Cortical Stimulation Mapping and Speech Production When Penfield and Roberts (1959)  published their seminal text, Speech and Brain Mechanisms, they introduced new insights into cortical organization. Whereas previous attempts to localize functions in the brain had relied on observations of deficits following cerebral injury, cortical stimulation would now provide greater accuracy in mapping brain functions. The ... Article
Article  |   October 01, 2003
Cortical Stimulation Mapping and Speech Production
Author Affiliations & Notes
  • Rima Abou-Khalil
    Neurology Department, Vanderbilt University, Nashville, TN
  • Bassel Abou-Khalil
    Neurology Department, Vanderbilt University, Nashville, TN
Article Information
Speech, Voice & Prosody / Articles
Article   |   October 01, 2003
Cortical Stimulation Mapping and Speech Production
SIG 2 Perspectives on Neurophysiology and Neurogenic Speech and Language Disorders, October 2003, Vol. 13, 10-15. doi:10.1044/nnsld13.3.10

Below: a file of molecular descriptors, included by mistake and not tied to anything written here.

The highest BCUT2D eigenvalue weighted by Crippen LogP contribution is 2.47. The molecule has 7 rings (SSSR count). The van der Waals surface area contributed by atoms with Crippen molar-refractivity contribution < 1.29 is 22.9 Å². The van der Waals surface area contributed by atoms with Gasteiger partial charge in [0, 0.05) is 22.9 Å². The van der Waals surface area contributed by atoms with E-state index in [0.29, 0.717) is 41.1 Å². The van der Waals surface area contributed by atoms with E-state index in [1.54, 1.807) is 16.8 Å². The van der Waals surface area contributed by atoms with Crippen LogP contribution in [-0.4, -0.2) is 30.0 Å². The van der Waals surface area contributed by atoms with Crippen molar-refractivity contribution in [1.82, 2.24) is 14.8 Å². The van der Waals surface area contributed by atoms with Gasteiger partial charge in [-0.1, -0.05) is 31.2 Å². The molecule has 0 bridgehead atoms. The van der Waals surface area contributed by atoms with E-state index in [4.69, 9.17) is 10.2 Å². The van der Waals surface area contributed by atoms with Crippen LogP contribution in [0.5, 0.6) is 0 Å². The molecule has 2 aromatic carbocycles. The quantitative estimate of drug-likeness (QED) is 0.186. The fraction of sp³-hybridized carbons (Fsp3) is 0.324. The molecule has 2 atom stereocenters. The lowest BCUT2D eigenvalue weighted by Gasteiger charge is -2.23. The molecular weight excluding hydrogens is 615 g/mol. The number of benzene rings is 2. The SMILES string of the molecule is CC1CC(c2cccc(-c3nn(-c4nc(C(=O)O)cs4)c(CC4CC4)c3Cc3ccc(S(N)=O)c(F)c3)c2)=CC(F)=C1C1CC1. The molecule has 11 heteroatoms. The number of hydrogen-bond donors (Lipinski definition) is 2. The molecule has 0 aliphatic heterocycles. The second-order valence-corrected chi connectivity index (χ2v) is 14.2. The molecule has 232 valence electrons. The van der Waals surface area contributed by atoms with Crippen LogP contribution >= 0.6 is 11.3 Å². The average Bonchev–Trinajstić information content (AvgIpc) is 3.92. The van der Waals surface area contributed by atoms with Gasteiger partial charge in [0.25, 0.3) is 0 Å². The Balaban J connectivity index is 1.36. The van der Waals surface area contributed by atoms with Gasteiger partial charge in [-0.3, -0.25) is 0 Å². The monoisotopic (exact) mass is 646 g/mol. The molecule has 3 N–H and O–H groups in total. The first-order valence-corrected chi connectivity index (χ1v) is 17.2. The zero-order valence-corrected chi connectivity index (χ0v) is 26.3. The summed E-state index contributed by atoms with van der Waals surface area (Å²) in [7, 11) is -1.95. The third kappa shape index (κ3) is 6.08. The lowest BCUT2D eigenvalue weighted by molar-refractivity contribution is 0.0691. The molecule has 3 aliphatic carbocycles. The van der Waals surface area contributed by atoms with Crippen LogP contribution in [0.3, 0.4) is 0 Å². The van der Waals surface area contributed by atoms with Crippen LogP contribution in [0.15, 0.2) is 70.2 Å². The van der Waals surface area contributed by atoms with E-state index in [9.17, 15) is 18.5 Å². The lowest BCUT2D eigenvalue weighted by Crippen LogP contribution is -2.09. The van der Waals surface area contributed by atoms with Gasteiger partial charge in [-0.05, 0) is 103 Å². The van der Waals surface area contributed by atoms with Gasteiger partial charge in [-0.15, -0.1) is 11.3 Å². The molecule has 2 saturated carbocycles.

SIG 2 Perspectives on Neurophysiology and Neurogenic Speech and Language Disorders, October 2003, Vol. 13, 10-15. doi:10.1044/nnsld13.3.10
When Penfield and Roberts (1959)  published their seminal text, Speech and Brain Mechanisms, they introduced new insights into cortical organization. Whereas previous attempts to localize functions in the brain had relied on observations of deficits following cerebral injury, cortical stimulation would now provide greater accuracy in mapping brain functions.
The work of Penfield and collaborators was based predominantly on patients undergoing surgical treatment of epilepsy. The goal of surgery for epilepsy continues to be the excision of epileptogenic tissue in its entirety without resection of normal tissue or tissue essential for speech, language, and memory. Some neurosurgeons have suggested using anatomical landmarks to spare language cortex with dominant hemisphere surgery, such as the superior temporal gyrus and beyond 4 cm from the temporal tip. There is, however, considerable variability in cortical organization across individuals, and resections in anatomically “safe” areas have been associated with post-operative aphasias (Ojemann, 1993). Thus, reliance on anatomical landmarks may put language at risk in some patients. The surest method to exclude speech and language cortex from resection is to methodically map the cortical area housing the epileptogenic focus.
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